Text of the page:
The problem with the Facebook phone concept is that it will not fill a need in the current market.  What will this phone offer that the current iPhone or the current Android phones do not?  This market is already very saturated.  A more integrated Facebook presence is hardly a reason to rush out and get a new phone.

I can certainly understand why Facebook would be interested in having users move to a phone that was either created by them or relied more heavily on the user’s Facebook data (contacts, calendar, photos).  But what does the user get out of such a move?

If this is the announcement that Zucky (that’s what all of his friends call Zuckerberg) is planning on making, I’d be surprised if it gets any traction.  Tell me I’m wrong…would you use it?

This is the one where I describe the “Instagramification Of Dinner.”

Cartoon of a restaurant people trying to order food that looks good on instagram.I’m an obsessive Instagram user (@mrmikelawson).  It’s sometimes embarrassing how I will drop everything that I’m doing to grab my iPhone and snap a photo.  And I sometimes get so obsessed with finding something to Instagram that I stop really appreciating all of my other senses…smell, sounds, danger intuition.

Caprese Sandwich

The Caprese Sandwich from SLOW in Berkeley, CA.

I talk with people (formally and informally) about my love for social media and how we’ve started communicating differently in the past five years.  Haters gonna hate, and many times skeptical people say something like, “why do I care what you ate for lunch.”  It’s a fairly common opinion that Instagram users just wasting their time by documenting the inane with photographs.  I’ve been told directly that social media services like Twitter and Instagram are making the world a worse place to live.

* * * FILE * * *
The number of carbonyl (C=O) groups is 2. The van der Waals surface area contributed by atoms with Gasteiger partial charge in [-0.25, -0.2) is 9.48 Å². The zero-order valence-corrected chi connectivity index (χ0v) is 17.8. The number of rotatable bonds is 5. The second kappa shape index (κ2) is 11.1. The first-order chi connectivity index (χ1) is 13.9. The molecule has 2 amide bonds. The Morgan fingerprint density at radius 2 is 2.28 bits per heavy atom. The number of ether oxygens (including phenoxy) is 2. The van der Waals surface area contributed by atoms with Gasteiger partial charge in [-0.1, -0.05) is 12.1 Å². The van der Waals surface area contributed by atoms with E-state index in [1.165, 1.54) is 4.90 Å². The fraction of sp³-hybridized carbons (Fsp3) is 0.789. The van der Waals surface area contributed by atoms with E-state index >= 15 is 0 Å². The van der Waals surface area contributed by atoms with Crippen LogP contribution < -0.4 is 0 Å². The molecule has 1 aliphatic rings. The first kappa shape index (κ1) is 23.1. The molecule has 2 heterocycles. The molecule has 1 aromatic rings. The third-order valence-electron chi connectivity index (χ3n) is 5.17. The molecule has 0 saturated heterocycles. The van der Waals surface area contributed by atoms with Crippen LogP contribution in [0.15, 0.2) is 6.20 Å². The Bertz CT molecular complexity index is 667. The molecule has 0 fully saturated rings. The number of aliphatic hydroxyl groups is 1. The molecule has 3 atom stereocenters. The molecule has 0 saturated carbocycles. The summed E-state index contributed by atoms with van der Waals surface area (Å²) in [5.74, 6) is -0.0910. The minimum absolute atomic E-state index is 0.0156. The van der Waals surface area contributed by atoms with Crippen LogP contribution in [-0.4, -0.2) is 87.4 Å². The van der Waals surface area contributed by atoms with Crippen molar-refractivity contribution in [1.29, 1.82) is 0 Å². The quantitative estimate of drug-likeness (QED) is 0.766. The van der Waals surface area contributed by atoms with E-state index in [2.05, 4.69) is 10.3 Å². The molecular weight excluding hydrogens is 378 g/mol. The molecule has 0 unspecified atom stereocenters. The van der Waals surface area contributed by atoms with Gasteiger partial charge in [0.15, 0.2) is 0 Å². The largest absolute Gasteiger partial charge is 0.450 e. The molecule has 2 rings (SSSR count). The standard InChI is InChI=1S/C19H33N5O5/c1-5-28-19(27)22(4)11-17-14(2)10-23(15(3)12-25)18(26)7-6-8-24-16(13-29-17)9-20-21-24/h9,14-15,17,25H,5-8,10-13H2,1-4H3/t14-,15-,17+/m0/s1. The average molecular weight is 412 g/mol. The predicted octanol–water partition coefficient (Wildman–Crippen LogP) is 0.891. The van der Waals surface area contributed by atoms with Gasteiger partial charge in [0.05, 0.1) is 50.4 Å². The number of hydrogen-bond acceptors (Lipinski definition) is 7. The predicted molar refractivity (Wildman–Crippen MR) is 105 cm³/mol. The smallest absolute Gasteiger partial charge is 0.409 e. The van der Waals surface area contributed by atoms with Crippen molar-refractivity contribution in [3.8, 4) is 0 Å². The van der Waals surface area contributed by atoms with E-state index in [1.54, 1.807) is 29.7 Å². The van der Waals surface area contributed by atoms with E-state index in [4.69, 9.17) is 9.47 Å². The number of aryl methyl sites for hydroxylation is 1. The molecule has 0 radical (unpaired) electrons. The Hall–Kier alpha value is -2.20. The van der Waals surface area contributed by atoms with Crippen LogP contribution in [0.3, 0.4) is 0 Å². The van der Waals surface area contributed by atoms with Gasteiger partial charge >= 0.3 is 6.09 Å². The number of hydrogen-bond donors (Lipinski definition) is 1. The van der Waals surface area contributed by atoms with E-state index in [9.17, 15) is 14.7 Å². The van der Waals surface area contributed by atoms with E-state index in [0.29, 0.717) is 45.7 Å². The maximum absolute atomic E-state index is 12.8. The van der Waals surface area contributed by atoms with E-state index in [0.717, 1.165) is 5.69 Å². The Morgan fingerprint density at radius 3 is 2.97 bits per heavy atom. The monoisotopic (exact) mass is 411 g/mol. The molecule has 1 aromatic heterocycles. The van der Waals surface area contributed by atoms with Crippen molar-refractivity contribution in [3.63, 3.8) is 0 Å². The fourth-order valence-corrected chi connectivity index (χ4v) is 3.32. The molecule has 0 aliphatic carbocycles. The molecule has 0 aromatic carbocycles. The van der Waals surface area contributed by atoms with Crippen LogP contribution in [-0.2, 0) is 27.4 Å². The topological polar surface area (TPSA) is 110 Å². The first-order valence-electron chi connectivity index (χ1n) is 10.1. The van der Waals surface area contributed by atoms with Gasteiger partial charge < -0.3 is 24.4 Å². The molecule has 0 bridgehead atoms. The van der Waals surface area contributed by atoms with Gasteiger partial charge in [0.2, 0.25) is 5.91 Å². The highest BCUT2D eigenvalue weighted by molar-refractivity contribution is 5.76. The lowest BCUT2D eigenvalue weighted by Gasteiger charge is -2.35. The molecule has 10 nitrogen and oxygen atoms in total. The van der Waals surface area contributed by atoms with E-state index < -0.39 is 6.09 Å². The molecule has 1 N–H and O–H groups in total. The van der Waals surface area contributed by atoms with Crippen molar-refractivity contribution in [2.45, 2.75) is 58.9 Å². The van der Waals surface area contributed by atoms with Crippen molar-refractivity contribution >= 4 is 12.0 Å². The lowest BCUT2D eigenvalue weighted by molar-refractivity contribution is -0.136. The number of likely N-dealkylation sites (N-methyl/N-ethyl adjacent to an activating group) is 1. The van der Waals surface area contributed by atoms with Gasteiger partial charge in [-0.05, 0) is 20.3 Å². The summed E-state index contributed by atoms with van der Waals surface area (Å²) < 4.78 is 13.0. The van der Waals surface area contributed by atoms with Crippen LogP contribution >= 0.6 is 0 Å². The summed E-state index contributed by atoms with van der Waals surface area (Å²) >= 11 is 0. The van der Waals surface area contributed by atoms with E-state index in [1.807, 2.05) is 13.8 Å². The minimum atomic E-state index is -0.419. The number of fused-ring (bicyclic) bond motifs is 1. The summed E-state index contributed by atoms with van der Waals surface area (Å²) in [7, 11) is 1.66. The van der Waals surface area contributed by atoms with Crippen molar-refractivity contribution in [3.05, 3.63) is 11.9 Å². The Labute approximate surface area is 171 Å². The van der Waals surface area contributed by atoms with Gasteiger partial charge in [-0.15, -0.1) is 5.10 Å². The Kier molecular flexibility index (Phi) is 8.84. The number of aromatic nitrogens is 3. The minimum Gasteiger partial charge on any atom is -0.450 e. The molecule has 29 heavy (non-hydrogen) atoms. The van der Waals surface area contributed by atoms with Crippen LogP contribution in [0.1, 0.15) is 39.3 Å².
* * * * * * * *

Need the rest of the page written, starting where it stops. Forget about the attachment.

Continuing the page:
I would actually argue that the exact opposite is happening. People that take photographs of food and share them on the internet are saving the world.

Traditionally, “breaking bread” has brought people together.  I don’t think that I need to explain the value of sharing a meal with friends or family.  When I was growing up we had mandatory dinners and although it may have not been intentional, these meals grounded me and helped me to realize that I wasn’t alone.  “I” wasn’t eating dinner.  “We” were.

Kale salad

The Kale Salad with edamame beans from Trader Joe’s

In the past 30 years it’s become more normal to “grab something quick” instead of setting the table and planning ahead of time.  The valuable “let’s do lunch” has been replaced with emails pounded out between bites.  And many of the conversations that we absorb over meals are fictional ones between characters on the TV.  And this is undoubtedly unhealthy.  Quick and easy is rarely nutritious and wholesome.

Social media has created a shift in the way that we communicate.  It’s no longer necessary to have hour-long telephone calls with your friends across the country to catch up, because we now keep current with everything that is happening via their Facebook pages.  And it’s true that we are no longer sitting down and stuffing our faces with friends…or at least less frequently.  We are, however, re-creating the valuable conversations that revolved around food and our food choices with the Instagramification of dinner.

More than 60 photos per second are uploaded to Instagram.  Of course not all of them are food…there are a few cat pictures thrown in too.  There are, however, millions of food snapshots uploaded per day.  Food is social.  Eating doesn’t just keep us alive, but it also allows us to connect with others.  The ancient greek philosopher Epicurus said, “We should look for someone to eat and drink with before looking for something to eat and drink.”  We take pictures of our food (and shamelessly slap on a vintage filter to make them look hipster) and post them on Instagram and Twitter because we want to share.  We want to share our meals, even if we are eating alone.

Food is social, but as the world changes and the word “social” is getting a new look, so will the way that we share.

Don’t let the Instagram food-haters bring you down.  If the first thing you think after the waiter drops off your plate is, “what filter am I going to use?” – you’re doing it right.